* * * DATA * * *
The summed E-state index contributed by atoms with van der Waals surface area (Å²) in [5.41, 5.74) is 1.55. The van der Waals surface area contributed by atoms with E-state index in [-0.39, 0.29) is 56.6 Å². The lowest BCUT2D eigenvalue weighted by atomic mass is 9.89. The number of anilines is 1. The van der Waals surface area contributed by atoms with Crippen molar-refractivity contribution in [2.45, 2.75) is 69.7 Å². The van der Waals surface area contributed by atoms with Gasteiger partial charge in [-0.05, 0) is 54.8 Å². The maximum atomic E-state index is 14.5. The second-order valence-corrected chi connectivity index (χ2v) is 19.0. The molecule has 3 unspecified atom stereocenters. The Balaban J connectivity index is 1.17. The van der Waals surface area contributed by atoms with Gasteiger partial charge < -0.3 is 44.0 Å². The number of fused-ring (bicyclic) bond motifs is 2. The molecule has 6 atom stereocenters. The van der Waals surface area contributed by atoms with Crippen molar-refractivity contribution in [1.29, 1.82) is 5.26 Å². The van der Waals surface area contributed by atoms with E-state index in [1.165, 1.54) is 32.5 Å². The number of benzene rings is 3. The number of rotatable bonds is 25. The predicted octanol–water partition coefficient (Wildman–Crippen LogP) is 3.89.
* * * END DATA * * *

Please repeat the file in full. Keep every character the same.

The summed E-state index contributed by atoms with van der Waals surface area (Å²) in [5.41, 5.74) is 1.55. The van der Waals surface area contributed by atoms with E-state index in [-0.39, 0.29) is 56.6 Å². The lowest BCUT2D eigenvalue weighted by atomic mass is 9.89. The number of anilines is 1. The van der Waals surface area contributed by atoms with Crippen molar-refractivity contribution in [2.45, 2.75) is 69.7 Å². The van der Waals surface area contributed by atoms with Gasteiger partial charge in [-0.05, 0) is 54.8 Å². The maximum atomic E-state index is 14.5. The second-order valence-corrected chi connectivity index (χ2v) is 19.0. The molecule has 3 unspecified atom stereocenters. The Balaban J connectivity index is 1.17. The van der Waals surface area contributed by atoms with Gasteiger partial charge < -0.3 is 44.0 Å². The number of fused-ring (bicyclic) bond motifs is 2. The molecule has 6 atom stereocenters. The van der Waals surface area contributed by atoms with Crippen molar-refractivity contribution in [1.29, 1.82) is 5.26 Å². The van der Waals surface area contributed by atoms with E-state index in [1.165, 1.54) is 32.5 Å². The number of benzene rings is 3. The number of rotatable bonds is 25. The predicted octanol–water partition coefficient (Wildman–Crippen LogP) is 3.89.